Sunday, September 27, 2020

Criticism not the same as ‘Pull Him Down Syndrome’

I am not in the habit of responding to newspaper articles that purport to rebut my essays for the reasons that, in public discourse, conflicting views are fundamental natural strictures. I do not lay claim to superior wisdom neither am I self-opinionated or infallible. I usually urge people to partake in public debates on topical issues and, therefore, it will be remiss of me to land hard on those who challenge my views. Discussions permit us to share knowledge and thoughts however weird and booby. It is also a truism that discussions also help us to share ignorance and, where possible, to put things right through the acquisition of new knowledge.

Nevertheless, I am inclined to comment on Peter Mosarwe’s essay titled “Kenneth Dipholo has a PHD mentality”.
I do so for the simple reason that the essay was a little personal and also because the author indirectly and inadvertently concurs with most of the views expressed in my earlier essay.

I classify my comments as constructive criticism rather than the beast called Pull-Him-Down. Allow me, therefore, to start by placing the word ‘criticism’ in its proper premises so that it is distinguished from the so called Pull Him Down syndrome. A critique is normally a philosophical juxtaposition which seeks to unravel a phenomenon that is otherwise hidden from an uncritical mind or sub-standard analysis or comprehension. Criticism entails searching for contrasts, probing what otherwise appears to be readily acceptable or common knowledge, sharing doubts on assumptions and practices and, to a greater extent, reviewing and seeking to perfect public policy, procedures, practices and assumptions. Whereas criticism may at times be destructive, its supreme basis is nonetheless to point out deficiencies in policy pronouncements and programme implementation with a view to closing up the gaps and bolster our behaviors, assumptions and practices. Criticism is often destructive because the targets of such criticism equate it with insult, insubordination and general lack of discipline in a way that makes it abdominal.

Traditionally, people in positions of authority like Chiefs were immune to criticism. Many of our people still hold to this belief system and bitterly resent criticism more especially that is directed at leaders. It is, therefore, the duty of critics to educate the people so that they come to embrace criticism and they will have to do so by intensifying the criticism so that those who easily get offended come to terms with this contemporary art. Criticism is, therefore, part of the mathematical equation for social progress and christening it as Pull Him Down syndrome is perfectly out of order and a retreat to the animal kingdom. PHD is now a scary buzzword that is used with the intent to malign critics by depicting them as uncouth and subversive elements. By making constant reference to it, critics are likened to terrorists with links to al-Qaeda and, therefore, as enemies of the state. The PHD syndrome is being used as a guise to force compliance from an already fearful public.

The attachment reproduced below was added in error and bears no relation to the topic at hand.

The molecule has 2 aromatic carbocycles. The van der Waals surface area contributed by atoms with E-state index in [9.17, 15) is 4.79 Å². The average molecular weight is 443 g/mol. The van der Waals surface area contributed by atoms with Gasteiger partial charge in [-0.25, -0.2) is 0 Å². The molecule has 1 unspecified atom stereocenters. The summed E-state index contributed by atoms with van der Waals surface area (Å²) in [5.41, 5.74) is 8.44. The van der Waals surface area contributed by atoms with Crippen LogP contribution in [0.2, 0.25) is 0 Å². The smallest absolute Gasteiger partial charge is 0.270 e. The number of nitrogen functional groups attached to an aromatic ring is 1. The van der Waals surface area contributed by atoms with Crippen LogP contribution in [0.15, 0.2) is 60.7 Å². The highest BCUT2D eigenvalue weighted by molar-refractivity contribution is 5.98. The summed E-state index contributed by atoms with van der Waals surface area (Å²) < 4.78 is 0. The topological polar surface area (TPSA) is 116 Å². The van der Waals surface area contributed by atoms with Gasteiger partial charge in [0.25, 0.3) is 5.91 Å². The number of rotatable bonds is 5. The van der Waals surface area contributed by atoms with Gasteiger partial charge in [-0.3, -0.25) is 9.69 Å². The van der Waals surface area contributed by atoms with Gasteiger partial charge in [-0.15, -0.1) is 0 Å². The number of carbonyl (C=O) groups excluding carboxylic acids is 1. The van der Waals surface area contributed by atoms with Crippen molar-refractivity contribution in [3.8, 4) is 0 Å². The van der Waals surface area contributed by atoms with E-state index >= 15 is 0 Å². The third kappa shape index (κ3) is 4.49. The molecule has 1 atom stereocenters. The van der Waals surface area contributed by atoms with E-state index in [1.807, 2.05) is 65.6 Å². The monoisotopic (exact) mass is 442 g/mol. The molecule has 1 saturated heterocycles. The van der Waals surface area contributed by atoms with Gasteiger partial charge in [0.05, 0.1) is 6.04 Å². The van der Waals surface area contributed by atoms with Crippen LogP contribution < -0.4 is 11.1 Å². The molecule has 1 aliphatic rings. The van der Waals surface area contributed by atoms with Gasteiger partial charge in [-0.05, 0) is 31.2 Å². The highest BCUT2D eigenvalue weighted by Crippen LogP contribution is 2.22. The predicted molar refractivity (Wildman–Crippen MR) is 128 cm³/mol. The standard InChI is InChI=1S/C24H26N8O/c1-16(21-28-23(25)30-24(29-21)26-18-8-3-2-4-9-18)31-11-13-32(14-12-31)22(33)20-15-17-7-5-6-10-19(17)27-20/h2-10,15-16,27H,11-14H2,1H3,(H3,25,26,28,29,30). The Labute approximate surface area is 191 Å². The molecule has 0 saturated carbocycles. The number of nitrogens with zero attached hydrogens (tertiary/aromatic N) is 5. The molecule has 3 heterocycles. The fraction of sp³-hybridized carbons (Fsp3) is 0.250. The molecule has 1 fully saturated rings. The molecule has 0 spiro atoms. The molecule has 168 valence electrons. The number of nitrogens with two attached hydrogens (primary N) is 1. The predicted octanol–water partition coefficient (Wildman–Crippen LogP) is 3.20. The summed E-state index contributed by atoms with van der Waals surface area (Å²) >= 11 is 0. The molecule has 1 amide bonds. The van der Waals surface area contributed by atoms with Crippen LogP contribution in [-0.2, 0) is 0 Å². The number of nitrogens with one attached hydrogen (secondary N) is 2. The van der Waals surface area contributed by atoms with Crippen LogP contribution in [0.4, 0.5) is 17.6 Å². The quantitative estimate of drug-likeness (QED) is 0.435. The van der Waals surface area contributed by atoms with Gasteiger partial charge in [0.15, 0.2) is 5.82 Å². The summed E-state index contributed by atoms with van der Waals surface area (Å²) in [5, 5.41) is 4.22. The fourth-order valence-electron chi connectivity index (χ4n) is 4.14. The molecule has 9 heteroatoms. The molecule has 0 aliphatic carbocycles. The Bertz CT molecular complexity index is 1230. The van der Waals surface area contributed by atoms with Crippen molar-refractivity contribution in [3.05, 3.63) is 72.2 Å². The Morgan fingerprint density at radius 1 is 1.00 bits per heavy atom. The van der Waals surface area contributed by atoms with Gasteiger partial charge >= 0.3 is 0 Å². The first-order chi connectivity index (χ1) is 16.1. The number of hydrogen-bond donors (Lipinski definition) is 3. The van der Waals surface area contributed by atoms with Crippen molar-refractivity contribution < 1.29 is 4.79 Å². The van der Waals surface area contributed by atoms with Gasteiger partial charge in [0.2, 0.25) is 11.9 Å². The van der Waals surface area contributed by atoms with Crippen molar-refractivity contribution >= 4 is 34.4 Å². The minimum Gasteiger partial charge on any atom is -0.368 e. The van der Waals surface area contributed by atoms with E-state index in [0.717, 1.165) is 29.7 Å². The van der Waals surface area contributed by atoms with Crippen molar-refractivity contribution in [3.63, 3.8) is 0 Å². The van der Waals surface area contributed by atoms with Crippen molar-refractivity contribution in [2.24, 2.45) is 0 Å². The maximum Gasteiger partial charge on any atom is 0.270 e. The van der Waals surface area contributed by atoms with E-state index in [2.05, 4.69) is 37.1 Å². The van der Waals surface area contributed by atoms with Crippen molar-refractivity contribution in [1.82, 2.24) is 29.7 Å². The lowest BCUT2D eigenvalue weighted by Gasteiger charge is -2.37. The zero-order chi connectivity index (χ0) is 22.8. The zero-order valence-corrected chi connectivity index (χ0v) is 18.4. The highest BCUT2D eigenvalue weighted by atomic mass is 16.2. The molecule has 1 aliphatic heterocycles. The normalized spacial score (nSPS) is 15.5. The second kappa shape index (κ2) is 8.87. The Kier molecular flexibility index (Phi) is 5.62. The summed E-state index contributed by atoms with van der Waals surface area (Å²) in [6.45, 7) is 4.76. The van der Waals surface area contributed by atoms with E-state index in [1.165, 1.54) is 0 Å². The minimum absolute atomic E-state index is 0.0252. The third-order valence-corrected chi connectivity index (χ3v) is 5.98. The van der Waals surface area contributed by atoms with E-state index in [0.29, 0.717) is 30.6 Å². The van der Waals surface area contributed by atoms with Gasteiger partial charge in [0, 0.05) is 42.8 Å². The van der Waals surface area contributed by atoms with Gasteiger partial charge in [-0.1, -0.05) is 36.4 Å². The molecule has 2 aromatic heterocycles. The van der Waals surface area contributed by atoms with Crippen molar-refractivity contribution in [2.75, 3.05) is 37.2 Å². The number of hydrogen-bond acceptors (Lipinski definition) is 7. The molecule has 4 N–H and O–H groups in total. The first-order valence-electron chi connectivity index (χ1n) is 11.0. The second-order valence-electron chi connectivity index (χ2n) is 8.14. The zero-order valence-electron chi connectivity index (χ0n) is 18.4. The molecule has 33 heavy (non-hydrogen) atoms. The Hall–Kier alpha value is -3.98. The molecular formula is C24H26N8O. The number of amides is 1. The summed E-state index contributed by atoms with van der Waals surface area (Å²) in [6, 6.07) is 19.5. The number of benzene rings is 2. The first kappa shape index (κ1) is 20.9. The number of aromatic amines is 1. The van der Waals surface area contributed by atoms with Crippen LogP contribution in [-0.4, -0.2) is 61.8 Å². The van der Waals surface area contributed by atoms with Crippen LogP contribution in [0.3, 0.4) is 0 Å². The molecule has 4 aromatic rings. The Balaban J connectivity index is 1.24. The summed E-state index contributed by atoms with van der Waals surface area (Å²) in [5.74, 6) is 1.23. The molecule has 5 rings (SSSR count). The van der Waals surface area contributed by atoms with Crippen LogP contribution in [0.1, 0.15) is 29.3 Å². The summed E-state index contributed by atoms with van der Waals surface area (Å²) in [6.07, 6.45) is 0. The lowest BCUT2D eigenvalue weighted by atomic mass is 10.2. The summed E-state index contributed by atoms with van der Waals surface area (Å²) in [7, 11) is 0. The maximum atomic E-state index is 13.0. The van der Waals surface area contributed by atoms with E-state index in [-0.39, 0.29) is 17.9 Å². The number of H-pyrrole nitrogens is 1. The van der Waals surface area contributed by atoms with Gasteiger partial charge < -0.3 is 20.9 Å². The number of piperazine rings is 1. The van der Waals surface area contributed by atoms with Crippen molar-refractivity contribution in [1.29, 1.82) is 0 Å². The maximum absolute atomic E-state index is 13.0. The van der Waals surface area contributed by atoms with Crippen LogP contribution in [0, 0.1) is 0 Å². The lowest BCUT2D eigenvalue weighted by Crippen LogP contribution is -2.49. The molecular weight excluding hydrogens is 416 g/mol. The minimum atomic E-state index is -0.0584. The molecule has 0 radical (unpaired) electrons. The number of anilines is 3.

Peter Mosarwe holds the view that I am jealous of President Khama. It will be irresponsible, unreasonable and disproportionate for me to be jealous of a statesman and a chief of such considerable stature. Jealousy needs to be proportionate and realistic. It should be within the limits of pragmatism ÔÇô one’s capabilities and opportunities. Realistically, therefore, I would be jealous of Mosarwe for providing an unofficial guard of honour for President Khama if I so desired. But that would be envy not jealousy. Precisely, therefore, people who attack President Khama’s critics are the very people who are consumed by jealousy for they fear to lose what they already have ÔÇô their closeness to President Khama. Jealousy is born out of fear to lose what one already has. Unfortunately, such people are not jealous of the critics because the critics do not essentially desire to be closer to Khama neither are they jealous of President Khama because he is too smart for them. They are, therefore, jealous of themselves. Their fear of criticism stunts their personal growth and breeds hatred. Such hatred creates imaginary enemies. The resultant struggle to safeguard their possessions and space, which is in all probability jealousy, diverts their attention and energies from real challenges and set them on a collision course with themselves – the fine art of self-destruction.

My earlier essay contended that it is possible that President Khama did not succeed in accelerating the pace of project implementation because the government of Khama continues to decry slow implementation of projects. I also posited that it is possible that President Khama did succeed in his mission but that his success was obliterated by our unrealistic expectations of him. With a prejudiced reading mind, Mosarwe omits to read the statements in totality and instead prefers to single out the former proposition and had his personae wounded more than President Khama. Not all my writings on Khama portray him as a failure. I have, on many occasions, said that Khama stands a good chance of becoming the greatest president Botswana ever had because he boasts of an amazing public support and carries a considerable goodwill value. To many people, me included, President Khama embodies success.